In fact, the European Council has already indicated support for the directive and was expected to pass its recommendation on to the European Parliament for final adoption, barring interference and persuasion from opposing interests such as NoSoftwarePatents.com.
"The European Parliament already voted against software patents last year," Muller says, "and it could veto the proposal by the Council." But, he adds, in order to do away with software patents completely, the Patent Office must have a clear directive that specifies it can no longer issue the patents, because "tens of thousands" of software patents have already been issued.
Muller illustrates the point that too many broad and trivial software patents have been granted by using an imaginary but typical Web store as an example. The page lists 20 examples of simple ideas that have already been granted patents in Europe, such as paying by credit card over the Internet, segmented video-on-demand, tabbed palettes, rebate codes, and ordering via cell phone.
Muller says the biggest hurdle to stopping software patents is a lack of awareness of the issue in the individual members of the European Union. "The countries don't entrust independent politicians with this," he says. "They have their national patent bureaucrats define the countries' policy in the Council. The only way we can overcome that problem is through a lot of lobbying at the level of national parliaments and political parties."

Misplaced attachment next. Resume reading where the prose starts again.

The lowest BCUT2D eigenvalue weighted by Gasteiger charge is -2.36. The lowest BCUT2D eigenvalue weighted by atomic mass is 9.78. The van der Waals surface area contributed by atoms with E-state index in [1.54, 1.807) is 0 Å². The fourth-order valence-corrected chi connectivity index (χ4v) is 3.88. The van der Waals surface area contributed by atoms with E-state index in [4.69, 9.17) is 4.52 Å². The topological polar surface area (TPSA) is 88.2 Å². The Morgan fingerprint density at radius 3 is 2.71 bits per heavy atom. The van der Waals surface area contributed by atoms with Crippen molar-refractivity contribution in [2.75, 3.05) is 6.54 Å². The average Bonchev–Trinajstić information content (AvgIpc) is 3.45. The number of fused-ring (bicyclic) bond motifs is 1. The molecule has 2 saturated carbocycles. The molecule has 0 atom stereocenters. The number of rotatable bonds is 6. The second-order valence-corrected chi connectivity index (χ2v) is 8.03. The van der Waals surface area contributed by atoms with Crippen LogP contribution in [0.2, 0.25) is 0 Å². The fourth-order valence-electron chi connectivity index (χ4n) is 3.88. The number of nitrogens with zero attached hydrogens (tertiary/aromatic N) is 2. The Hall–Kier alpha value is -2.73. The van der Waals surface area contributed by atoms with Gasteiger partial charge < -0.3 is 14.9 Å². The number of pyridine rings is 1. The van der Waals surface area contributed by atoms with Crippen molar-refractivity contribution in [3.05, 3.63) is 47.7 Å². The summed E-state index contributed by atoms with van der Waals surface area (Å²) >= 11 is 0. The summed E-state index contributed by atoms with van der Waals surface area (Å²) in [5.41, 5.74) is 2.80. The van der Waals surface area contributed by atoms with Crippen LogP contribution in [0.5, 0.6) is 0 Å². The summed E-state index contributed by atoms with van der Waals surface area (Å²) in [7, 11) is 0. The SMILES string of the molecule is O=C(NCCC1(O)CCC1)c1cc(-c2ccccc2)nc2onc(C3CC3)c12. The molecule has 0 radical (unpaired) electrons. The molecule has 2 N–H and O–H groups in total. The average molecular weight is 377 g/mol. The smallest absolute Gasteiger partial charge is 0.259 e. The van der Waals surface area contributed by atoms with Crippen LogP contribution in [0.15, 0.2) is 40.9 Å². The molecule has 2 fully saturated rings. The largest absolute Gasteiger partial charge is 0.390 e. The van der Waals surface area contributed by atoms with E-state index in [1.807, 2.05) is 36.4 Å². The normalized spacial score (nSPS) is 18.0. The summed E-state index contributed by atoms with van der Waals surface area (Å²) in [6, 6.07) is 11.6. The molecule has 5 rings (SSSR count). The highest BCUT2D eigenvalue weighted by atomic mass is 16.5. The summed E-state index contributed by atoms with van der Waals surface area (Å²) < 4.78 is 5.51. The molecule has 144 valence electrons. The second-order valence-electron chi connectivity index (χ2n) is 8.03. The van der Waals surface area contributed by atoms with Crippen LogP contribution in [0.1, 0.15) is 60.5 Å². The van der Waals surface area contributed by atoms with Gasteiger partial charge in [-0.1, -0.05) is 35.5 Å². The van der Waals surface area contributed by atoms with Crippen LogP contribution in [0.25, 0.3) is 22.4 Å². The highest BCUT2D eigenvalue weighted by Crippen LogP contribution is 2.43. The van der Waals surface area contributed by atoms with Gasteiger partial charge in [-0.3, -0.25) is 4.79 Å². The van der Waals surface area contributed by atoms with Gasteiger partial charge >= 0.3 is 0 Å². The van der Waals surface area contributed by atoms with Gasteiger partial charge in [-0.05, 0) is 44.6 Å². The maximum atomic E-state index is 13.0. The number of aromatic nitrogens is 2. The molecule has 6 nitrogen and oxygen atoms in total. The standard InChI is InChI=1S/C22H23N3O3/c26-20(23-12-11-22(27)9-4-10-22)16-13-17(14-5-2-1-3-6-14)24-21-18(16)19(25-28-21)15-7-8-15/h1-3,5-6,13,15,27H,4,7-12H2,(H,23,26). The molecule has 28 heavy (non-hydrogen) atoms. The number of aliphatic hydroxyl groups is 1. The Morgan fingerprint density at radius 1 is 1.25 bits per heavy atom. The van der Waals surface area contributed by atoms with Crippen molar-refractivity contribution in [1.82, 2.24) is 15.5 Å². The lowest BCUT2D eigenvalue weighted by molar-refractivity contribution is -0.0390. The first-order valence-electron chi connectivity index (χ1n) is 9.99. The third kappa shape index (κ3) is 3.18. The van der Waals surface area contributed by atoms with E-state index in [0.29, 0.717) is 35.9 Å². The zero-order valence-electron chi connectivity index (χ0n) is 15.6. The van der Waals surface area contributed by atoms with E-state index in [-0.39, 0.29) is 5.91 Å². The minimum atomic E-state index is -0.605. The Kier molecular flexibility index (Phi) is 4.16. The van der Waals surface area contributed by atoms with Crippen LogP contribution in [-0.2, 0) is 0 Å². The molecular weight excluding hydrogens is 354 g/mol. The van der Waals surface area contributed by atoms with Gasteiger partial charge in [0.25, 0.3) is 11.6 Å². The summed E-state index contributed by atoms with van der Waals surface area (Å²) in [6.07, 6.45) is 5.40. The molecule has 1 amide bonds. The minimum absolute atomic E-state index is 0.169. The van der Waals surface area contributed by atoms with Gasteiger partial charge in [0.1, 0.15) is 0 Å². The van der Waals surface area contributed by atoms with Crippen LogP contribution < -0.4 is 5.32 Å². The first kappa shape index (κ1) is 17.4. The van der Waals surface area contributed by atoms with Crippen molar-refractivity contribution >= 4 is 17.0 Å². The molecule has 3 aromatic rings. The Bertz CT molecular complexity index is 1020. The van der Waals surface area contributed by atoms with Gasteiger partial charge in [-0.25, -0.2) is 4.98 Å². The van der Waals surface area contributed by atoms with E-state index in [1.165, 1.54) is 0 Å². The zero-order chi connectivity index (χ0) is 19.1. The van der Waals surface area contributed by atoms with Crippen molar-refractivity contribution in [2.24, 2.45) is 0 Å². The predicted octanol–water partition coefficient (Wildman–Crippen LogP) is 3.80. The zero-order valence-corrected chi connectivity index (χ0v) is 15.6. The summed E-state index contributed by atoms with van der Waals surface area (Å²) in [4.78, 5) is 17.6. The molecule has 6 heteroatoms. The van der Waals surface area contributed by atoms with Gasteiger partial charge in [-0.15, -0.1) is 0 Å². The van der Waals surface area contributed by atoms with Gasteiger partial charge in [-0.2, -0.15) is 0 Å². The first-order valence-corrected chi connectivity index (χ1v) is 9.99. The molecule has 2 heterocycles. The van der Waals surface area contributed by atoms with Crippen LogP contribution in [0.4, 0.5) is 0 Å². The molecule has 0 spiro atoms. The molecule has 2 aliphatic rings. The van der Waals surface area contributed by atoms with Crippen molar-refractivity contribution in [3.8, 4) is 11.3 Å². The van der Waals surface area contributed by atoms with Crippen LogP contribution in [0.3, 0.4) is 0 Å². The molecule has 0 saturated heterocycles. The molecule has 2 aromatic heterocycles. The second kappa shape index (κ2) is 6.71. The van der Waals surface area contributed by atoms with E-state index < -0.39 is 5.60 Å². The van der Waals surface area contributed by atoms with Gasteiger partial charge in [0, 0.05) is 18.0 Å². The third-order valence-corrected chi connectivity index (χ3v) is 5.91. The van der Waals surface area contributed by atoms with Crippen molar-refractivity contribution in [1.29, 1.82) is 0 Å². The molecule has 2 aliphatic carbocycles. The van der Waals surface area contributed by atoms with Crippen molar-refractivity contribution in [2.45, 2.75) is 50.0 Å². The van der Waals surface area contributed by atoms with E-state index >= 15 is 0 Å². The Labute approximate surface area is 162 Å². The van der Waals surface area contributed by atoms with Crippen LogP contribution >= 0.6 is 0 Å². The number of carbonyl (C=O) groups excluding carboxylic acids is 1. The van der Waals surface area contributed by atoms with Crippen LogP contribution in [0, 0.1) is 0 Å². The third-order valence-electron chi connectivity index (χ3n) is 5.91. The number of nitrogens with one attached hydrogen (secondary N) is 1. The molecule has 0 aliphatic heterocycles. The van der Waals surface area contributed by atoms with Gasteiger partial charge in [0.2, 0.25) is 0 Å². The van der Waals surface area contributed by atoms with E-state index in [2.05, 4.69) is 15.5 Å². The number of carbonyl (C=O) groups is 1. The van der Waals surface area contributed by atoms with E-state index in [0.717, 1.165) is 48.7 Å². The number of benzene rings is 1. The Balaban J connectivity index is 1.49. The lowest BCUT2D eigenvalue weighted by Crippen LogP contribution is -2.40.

Muller says he has been working to create awareness about software patents in his home country of Germany, and he is optimistic that the German parliament will speak up against the directive when it goes before the Council tomorrow.
Before launching the NoSoftwarePatents.com campaign, Muller says he was an adviser to the CEO of MySQL AB on a "variety of strategic matters." He convinced MySQL, Red Hat, and 1 Und 1, a German Web hosting company, of the benefits of launching such a campaign. Red Hat has already expressed its intention not to enforce its existing software patents against any open source software projects, and MySQL has already expressed its disdain for software patents of any kind.
The companies are providing human capital contributions and an undisclosed level of financial support to the project. Muller hopes that in the future, Red Hat and MySQL will lend some of their executive talent as voices in the fight against software patents in the E.U., but right now, he admits, "I'm running this campaign pretty independently."